Scientists say the majority of this heat is concentrated at the surface, within the top 700 meters of the ocean. According to existing records, the past decade has been the warmest for the ocean since at least the 1800s, with 2023 marking the highest recorded ocean temperatures to date.

ALSO SEE: Arctic Ocean Warming Started Decades Earlier Than Previously Thought

The warming of the ocean has far-reaching effects. One of the most visible impacts is the rise in sea levels, primarily due to thermal expansion. Warmer waters have also led to widespread coral bleaching, which affects marine ecosystems and the increased temperatures also accelerate the melting of Earth’s major ice sheets.

NASA says that the warming ocean intensifies hurricanes affect ocean health and biochemistry, altering marine life habitats and disrupting food chains.





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NASA Shares Incredible Picture Of ‘Space Potato’ Phobos; It Will Soon Crash Into Mars

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Ever seen a space potato? NASA is here to treat you with one. The agency has shared a fascinating image of Phobos, the larger of two moons of Mars, explaining what makes this object so intriguing.

Meauring just 27 by 22 by 18 kilometres in diameter, Phobos orbits Mars about 6,000 km above the red planet’s surface and it is on a collision course with Earth.

This is the closest any Moon orbits a planet and Phobos might crash into Mars in the future. Scientists estimate that this is likely to happen within 50 million years. Another likely scenario of Phobos’ end will be its potential obliteration into pieces, eventually forming a ring around Mars.

According to NASA, Phobos is nearing Mars at the rate of six feet each year.

ALSO SEE: We May Have Been Wrong About Martian Moon Phobos’ Origin, It Could Be A Comet

Phobos (left) and Deimos (right). Image: NASA

Describing the image, the agency said that it was taken by the High Resolution Imaging Science Experiment (HiRISE) camera on the Mars Reconnaissance Orbiter, which has been studying Mars since 2006.

Phobos was discovered along with its twin just six days apart by astronomer Asaph Hall in 1877.

ALSO SEE: ISRO’s Mangalyaan Presents Breathtaking Video Of Martian Moon ‘Phobos’

The Moon also has several craters but the most dominant one is the 10-km-wide Stickeny crater which Hall named after his wife Angelina.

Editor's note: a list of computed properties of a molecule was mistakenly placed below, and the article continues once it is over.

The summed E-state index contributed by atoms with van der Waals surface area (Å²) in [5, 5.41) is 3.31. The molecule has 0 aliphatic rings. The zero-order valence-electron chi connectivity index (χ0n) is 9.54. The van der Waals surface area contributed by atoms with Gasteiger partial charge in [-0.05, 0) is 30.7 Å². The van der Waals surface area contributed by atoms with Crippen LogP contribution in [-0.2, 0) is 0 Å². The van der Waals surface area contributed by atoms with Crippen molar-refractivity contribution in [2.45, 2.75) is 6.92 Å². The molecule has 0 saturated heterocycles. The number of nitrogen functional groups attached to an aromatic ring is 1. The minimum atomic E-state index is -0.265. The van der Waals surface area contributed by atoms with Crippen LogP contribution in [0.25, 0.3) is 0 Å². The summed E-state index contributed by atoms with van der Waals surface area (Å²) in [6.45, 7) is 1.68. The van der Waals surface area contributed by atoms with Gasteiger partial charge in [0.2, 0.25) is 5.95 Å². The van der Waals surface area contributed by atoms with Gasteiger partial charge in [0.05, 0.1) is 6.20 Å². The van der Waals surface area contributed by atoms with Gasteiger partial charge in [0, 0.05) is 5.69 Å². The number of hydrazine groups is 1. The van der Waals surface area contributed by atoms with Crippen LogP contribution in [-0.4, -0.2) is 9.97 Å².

The second moon is Deimos which measures 15 by 12 by 11 kilometres and orbits the red planet every 30 hours. Both the moons are named after the mythological sons of Ares, the Greek counterpart of the Roman god. Phobos means fear and Deimos means dread, says NASA. As for their origin, astronomers believe they could be asteroids or debris caught by Mars in the early solar system.

(Image: NASA)





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Rare ‘Gigantic Jets’ Spotted Above The Himalayas, NASA Shares Viral Picture

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NASA recently shared a captivating image of gigantic jets soaring from a thunderstorm toward the Himalayan Mountains in China and Bhutan. This composite image, featured in NASA’s Astronomy Picture of the Day segment on June 18, reveals four immense jets captured within minutes of each other.

Gigantic jets are a rare and fascinating type of lightning discharge that have only been documented since the early 2000s. Unlike conventional lightning that occurs between clouds or strikes the ground, gigantic jets bridge the gap between thunderstorms and the Earth’s ionosphere, the layer of the atmosphere that is ionised by solar and cosmic radiation, NASA said.

Jets of lightning spotted over the Himalayas. Image: NASA/Li Xuanhua

These jets are unique in their appearance and behavior, differing significantly from traditional lightning phenomena.

ALSO SEE: Webb Telescope Photographs Baby Stars Burping Out Gases For The First Time

Despite their visual grandeur, the precise mechanisms and triggers behind gigantic jets are still under investigation. What is known is that these jets help to balance electrical charges between different layers of the Earth’s atmosphere, playing a crucial role in maintaining the atmospheric electrical circuit.

For those interested in observing this phenomenon, a powerful but distant thunderstorm viewed from a clear vantage point offers the best chance.

As these jets typically shoot upwards from the storm tops into the ionosphere, they can often be seen from hundreds of kilometers away under the right conditions.

ALSO SEE: NASA Shares First Cosmic Image Of 2024 And It’s Exploding With Stars